The Dutch Shepherd – Loyal and Reliable
The Dutch Shepherd was discovered as a naturally occurring shepherd’s dog type living in the rural areas of the larger region that today includes The Netherlands. When the first breed standard was written in 1898, the coat could be any color. But in 1914 it was decided to allow only brindle to distinguish the breed from the, then similar, German Shepherd and Belgian Shepherd. As time went by, the breeds diverged into the three distinct breeds that we know today. However, the Dutch Shepherd remains nearly the same dog it was more than 100 years ago. Today the Dutch Shepherd is distinguished from the Belgian and German Shepherds by the details put down in the breed standard, primarily of the head.
A medium-sized, medium weight, well-proportioned, well-muscled dog of powerful, well-balanced structure, with intelligent expression and lively temperament. Depending on the coat the breed is distinguished in the following varieties: short-hair, long-hair, and rough-hair.
Short-hair: All over the body, quite hard, close-fitting, not too short coat with woolly undercoat. Ruff, breeches and tail plume are clearly visible. Long-hair: All over the body, long, straight, well fitting, harsh to the touch, without curls or waves and with a woolly undercoat. Distinct ruff and breeches. Tail abundantly coated.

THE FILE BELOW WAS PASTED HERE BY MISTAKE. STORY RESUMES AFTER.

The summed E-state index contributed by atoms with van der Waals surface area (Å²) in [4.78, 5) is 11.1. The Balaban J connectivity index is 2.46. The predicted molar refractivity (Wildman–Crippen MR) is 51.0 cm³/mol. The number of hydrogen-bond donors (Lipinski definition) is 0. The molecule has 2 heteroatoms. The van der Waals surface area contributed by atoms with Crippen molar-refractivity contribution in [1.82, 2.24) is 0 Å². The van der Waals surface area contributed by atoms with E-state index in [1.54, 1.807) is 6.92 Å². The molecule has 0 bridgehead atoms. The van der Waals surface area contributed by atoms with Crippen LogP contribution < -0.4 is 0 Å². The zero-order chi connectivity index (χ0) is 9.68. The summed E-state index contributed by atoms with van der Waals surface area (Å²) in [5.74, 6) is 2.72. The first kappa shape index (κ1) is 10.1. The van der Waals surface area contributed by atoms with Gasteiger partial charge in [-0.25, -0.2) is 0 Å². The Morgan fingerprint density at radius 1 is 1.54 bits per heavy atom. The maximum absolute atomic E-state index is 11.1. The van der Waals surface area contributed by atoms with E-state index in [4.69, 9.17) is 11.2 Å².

Very loyal and reliable, always alert, watchful, active, independent, with persistence, intelligence, prepared to be obedient and gifted with the true shepherding temperament. The Dutch Shepherd Dog works willingly together with its owner and he deals independently with any task which is assigned to him. He is neither aggressive nor shy.
He has a strong character and independence passed down from his herding ancestry. In the Dutch Shepherd we have the combination of a “nice housedog” and “afraid of nothing and nobody”, therefore the owner needs to be a strong and fair leader. While there is a potential for doing police work, care should be taken that it is not the sole purpose of the dog overshadowing its overall character.
While there is no perfect dog for everybody, the Dutch Shepherd needs an active life and an owner willing to make a commitment of proper socialization and training.